The Avure relationship is wide-ranging and deep, says Brand. The American company is committed to sharing its research and show-how with HPP South Africa to ensure the local operation is always using the latest, smartest techniques.

The SA plant is also under 24X7 remote monitoring by Avure, and Brand and his team have received intensive technical training in operations and maintenance.

Says Brand: “HPP can’t be done 97% – it has to be done 100%. It’s a complex technology and it has required extensive training.”

Zandberg points to the huge benefits that HPP offers. The shelf life of some meat products, for example, can be extended from 30 days to as much as 120 days if the cold-chain is properly maintained, while raw, pressed juices (a growing consumer trend) can go from 4-5 days to as long as 30-40 days.

In the case of processed meats, the pressure on manufacturers to drastically reduce salt content without compromising safety can now be met by HPP, and high-risk sea foods like oysters can be safely preserved for extended periods.

The huge advantage of HPP, though, is that flavour and nutrient quality is never compromised.

South Africa, however, is not yet ready for raw milk processing by HPP because, unlike countries like Australia (where raw HPP milk is already being sold) and the USA, our own laws specify pasteurisation of milk must be done using heat (HPP is a cold process).

Abundant prospects

Brand believes the opportunities for HPP in SA are huge. He says the airline industry in particular is ripe for HPP processing of in-flight meals. Airlines, he says, are looking for a food safety guarantee, and HPP delivers exactly that.

HPP South Africa is offering far more than just HPP processing. “We want to be a solutions provider,” says Brand, with the company offering extensive cold-storage facilities to clients for their incoming product as well as a full end-of-line solution – barcoding/labelling, packing and palletising – so the final product can be shipped directly to retailer distribution centres.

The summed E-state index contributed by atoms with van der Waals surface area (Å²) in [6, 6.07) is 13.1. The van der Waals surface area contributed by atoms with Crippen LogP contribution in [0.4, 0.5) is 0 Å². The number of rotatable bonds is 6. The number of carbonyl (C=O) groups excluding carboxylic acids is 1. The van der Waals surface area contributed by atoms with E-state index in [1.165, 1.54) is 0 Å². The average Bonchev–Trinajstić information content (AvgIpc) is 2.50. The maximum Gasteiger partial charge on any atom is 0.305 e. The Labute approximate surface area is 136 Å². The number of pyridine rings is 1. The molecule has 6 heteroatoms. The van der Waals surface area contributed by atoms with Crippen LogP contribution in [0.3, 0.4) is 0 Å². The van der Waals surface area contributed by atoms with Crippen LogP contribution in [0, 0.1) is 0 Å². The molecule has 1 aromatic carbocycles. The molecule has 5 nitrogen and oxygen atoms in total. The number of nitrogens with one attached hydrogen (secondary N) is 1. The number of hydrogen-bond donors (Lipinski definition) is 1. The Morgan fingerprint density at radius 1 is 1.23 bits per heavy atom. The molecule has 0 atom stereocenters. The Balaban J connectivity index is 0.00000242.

Being in Midrand close to the DCs of the major food retailers is an added advantage; reducing logistics helps make the HPP solution cost-effective, says Brand.

Although HPP South Africa works only with post-packaged product so food safety risks are very low, Brand says they will shortly be fully HACCP compliant.

HPP South Africa, he says, will only do contract work and never compete with its customers.

Brand and his team exemplify the start-up spirit so vital to drive game-changing advances that new technologies offer old industries. It’s a welcome breath of fresh (high-pressure) air.

Source: Food & Beverage Reporter

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How HPP works

By processing foods at extremely high water pressure (up to 6,000 bar / 87,000 psi – more than the deepest ocean), HPP protects consumers and companies by destroying dangerous foodborne pathogens that lead to illness, death and major recalls every year.

HPP literally crushes pathogens like listeria, salmonella, E. coli to death.HPP runs cold. It doesn’t alter food taste, texture or quality. Nutrients are unaffected by the pressure.

HPP can extend shelf life up to several times longer than traditional preservation methods.

HPP is a post-packaging solution: already-packaged products like PET bottles of juice or vacuum-packed meats are processed under evenly-distributed pressure which ensures that the packaging is never crushed/distorted. Glass packaging will not work with HPP.

Treatment by HPP takes around 10 minutes.